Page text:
Welcome to our guide on how to sue a store for an injury. We understand the pain and frustration you might be feeling following an accident in a shop. If you’re looking to claim against the store because they acted negligently, our guide could help.
This guide takes a detailed look at how you can make a personal injury claim for an injury in a store. If you still have questions after reading this, our advisors can help. They are available 7 days a week to provide free legal advice and answer any questions you may have.
Additionally, they can connect you with our panel of solicitors if you’re ready to start your claim. For more information, call us on 0800 408 7827. Alternatively, continue reading to find out how to sue for an injury caused by the negligence of the store’s occupier.
About Suing A Store For An Injury
- A Guide On How to Sue A Store For An Injury
- What Is A Lawsuit For An Accident In A Store?
- What Injuries Could I Claim Compensation For?
- Who Could I Sue For An Injury In A Store?
- What Evidence Will I Need When Suing For An Accident In A Store?
- Do I Need To Go To Hospital Or See A Doctor?
- Work Out How Much You Could Sue A Store For An Injury
- Accepting A Settlement Offer
- Do I Need A Solicitor To Claim For An Accident In A Store?
- How To Sue A Store For An Injury With A No Win No Fee Solicitor
- Ask Our Team About How You Sue A Store
- Get Free Legal Advice
- FAQs On How To Sue A Store For An Injury
How do I sue a store for injury? Is a store liable for a customer injury? What happens if you injure yourself on someone’s property? These are all questions that we’ll be exploring in this guide.
In addition, we’ll be taking a detailed look at:
- Making a claim with a No Win No Fee solicitor
- Duty of care
- The benefits of having a solicitor
- Compensation and what you could claim for
If you’re considering suing for an injury in a shop, you might be wondering how long you have to start a claim. Generally, you have three years from the date of the accident. This is applied by law under the Limitation Act 1980. Please note that there are exceptions, please call our advisors for more information.
If you’re looking to claim on behalf of someone else, then you may be able to do so by acting as a litigation friend. This is only possible if the injured party is a child or lacks the mental capacity to act on their own behalf. You need to be considered someone who will look out for the injured party’s best interests.
Different scenarios can lead to an accident in a store. Perhaps you were doing your weekly shop and you slipped on something while walking down the aisle? Or maybe you were packing your shopping up and got injured by a trolley that hadn’t been stored away properly?
Every shop owner/occupier has a duty of care to their customers. Therefore if you are caused an injury because the store owner breached the duty of care they owed you, you may be eligible to pursue a personal injury claim.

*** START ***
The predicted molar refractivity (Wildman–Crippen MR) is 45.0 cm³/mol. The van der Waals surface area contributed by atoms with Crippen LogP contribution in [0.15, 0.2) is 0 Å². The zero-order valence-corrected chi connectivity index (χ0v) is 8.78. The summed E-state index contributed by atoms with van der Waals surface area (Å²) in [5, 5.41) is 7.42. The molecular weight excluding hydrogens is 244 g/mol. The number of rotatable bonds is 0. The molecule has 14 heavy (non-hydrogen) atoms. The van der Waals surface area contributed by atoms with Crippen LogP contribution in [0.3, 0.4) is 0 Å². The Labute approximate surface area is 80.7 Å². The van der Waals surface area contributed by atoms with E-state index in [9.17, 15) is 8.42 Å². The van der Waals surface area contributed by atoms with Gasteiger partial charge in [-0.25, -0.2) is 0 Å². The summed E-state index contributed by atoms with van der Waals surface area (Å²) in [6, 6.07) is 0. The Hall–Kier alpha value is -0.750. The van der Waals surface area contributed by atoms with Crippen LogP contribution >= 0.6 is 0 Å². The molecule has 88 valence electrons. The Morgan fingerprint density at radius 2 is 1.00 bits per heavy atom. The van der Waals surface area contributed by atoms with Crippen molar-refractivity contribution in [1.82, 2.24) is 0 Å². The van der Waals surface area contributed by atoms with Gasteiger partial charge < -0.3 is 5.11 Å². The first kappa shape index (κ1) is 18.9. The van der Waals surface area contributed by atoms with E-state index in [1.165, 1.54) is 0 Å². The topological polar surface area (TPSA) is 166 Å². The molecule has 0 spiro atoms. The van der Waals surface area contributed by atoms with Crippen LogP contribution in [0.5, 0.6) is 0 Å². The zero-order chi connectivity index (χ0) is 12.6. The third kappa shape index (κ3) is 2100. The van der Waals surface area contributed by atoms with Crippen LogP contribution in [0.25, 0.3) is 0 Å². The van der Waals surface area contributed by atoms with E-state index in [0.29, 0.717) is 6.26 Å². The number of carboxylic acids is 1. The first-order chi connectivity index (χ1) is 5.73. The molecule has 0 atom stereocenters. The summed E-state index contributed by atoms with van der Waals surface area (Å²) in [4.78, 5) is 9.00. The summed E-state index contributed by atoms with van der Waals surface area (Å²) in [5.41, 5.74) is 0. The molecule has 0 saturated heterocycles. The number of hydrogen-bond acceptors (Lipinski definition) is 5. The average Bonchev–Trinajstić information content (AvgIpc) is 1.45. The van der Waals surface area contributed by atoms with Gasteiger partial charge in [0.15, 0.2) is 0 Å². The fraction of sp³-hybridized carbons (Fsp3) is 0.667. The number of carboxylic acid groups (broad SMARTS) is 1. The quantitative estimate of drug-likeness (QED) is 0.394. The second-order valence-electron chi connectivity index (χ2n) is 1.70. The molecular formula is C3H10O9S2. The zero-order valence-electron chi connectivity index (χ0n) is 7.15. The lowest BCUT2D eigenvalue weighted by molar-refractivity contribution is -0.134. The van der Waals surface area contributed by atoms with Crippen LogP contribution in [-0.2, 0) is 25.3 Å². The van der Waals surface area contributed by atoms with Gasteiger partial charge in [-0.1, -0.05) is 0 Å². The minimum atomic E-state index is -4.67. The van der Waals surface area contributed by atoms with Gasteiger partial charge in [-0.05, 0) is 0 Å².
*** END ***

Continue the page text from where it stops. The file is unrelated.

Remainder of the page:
Whenever we visit a public area for its intended purposes the occupier or those in control of the space have a duty of care applied by the Occupier’s Liability Act 1957 to protect the safety of visitors and those alike.
If you had an accident in a shop caused by the owner’s negligence you have a few options as to how you could proceed. Firstly, you should ensure you have your injuries checked out by a medical professional. Also, if possible, ask the shop’s staff to record what happened in their accident book.
If you’re considering making a personal injury claim for the accident, you should next gather evidence as soon as you’ve sufficiently recovered from your injuries. Potential evidence may include witness contact details, photographs and CCTV footage which you may be able to request from the shop.
When you’ve collected the available evidence, you may then wish to hire a solicitor who can support your claim. It’s up to you whether you hire one and which one you pick, but we recommend choosing one with previous experience in handling injury in shop claims.
There are many types of potential accidents which can cause you to suffer an injury in a shop. For example, perhaps you had a slip, trip or fall. These types of accidents can cause many different injuries. Some common injuries might include:
- Broken bones (like a broken cheekbone or a broken rib, or broken hip for instance)
- Scrapes, cuts and bruises
- Other more severe injuries such as back or neck injuries
Crucially, your claim will need to establish that the store you had your accident in owed you a duty of care. You’ll also need proof that the store breached this duty through negligent behaviour.
Compensation is split into general and special damages. General damages cover your physical and emotional suffering as well as how the injury has affected your quality of life. If you’re eligible to claim for general damages, then you may possibly be able to claim for special damages too. These cover your past and future financial losses which can be directly linked to your accident and injuries.
With regards to an accident in a shop, the occupier/owner of a store has a duty of care to keep you safe while you’re visiting it. As stated in the Occupiers’ Liability Act 1957, they must do everything reasonably possible to prevent you from having an accident on their property.
Actions that store owners can take as part of their duty to keep you and others safe can include the following:
- Carrying out regular risk assessments
- Providing relevant training to staff
- Having a clear fire exit
So to answer your question, can you sue a store for negligence? The answer is yes if they breach their duty of care and cause you a retail injury. Furthermore, you might also be wondering what makes someone an occupier? An occupier could be someone who:
- Owns a property
- Lives in a property
- Uses a property for business purposes
Additionally, the Occupiers’ Liability Act 1984 (additional to 1957 Act) covers any trespassers on the property.
Also, employees who work in a shop may also be suspectable to injuries caused by employer negligence. Employees could suffer all types of injuries if the working environment is not a safe one to work in such as; broken forearm, or broken foot injury at work, or a broken toe at work. If your accident at work was a result of a breach of duty of care your employer owes you, you could sue your employer.
For that reason, evidence is important in building a valid claim. See below for more information on the evidence you can use to sue.
There are various types of evidence that can be useful if you decide to sue a store for an injury. For example, in order to prove the accident happened, you may be able to gather:
- CCTV footage